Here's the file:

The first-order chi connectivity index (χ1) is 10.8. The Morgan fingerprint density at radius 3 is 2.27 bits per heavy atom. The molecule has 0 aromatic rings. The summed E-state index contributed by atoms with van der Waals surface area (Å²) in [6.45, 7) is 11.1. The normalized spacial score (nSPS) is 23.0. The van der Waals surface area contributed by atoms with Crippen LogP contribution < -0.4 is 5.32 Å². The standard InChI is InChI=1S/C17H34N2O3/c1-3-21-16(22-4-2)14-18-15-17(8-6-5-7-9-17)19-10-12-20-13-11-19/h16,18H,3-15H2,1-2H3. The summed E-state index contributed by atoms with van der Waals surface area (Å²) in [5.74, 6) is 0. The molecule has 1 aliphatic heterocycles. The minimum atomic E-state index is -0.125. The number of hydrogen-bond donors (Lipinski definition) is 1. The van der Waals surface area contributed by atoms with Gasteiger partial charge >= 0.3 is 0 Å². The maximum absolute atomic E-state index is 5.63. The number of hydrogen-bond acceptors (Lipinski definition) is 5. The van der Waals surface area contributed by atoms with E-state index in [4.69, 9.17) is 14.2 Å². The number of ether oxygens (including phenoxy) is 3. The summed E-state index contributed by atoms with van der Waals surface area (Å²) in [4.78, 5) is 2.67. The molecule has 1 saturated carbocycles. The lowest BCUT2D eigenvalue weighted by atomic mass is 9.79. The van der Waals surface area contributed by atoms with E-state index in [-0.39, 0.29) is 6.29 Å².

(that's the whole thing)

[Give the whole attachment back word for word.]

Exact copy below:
The first-order chi connectivity index (χ1) is 10.8. The Morgan fingerprint density at radius 3 is 2.27 bits per heavy atom. The molecule has 0 aromatic rings. The summed E-state index contributed by atoms with van der Waals surface area (Å²) in [6.45, 7) is 11.1. The normalized spacial score (nSPS) is 23.0. The van der Waals surface area contributed by atoms with Crippen LogP contribution < -0.4 is 5.32 Å². The standard InChI is InChI=1S/C17H34N2O3/c1-3-21-16(22-4-2)14-18-15-17(8-6-5-7-9-17)19-10-12-20-13-11-19/h16,18H,3-15H2,1-2H3. The summed E-state index contributed by atoms with van der Waals surface area (Å²) in [5.74, 6) is 0. The molecule has 1 aliphatic heterocycles. The minimum atomic E-state index is -0.125. The number of hydrogen-bond donors (Lipinski definition) is 1. The van der Waals surface area contributed by atoms with Gasteiger partial charge >= 0.3 is 0 Å². The maximum absolute atomic E-state index is 5.63. The number of hydrogen-bond acceptors (Lipinski definition) is 5. The van der Waals surface area contributed by atoms with E-state index in [4.69, 9.17) is 14.2 Å². The number of ether oxygens (including phenoxy) is 3. The summed E-state index contributed by atoms with van der Waals surface area (Å²) in [4.78, 5) is 2.67. The molecule has 1 saturated carbocycles. The lowest BCUT2D eigenvalue weighted by atomic mass is 9.79. The van der Waals surface area contributed by atoms with E-state index in [-0.39, 0.29) is 6.29 Å².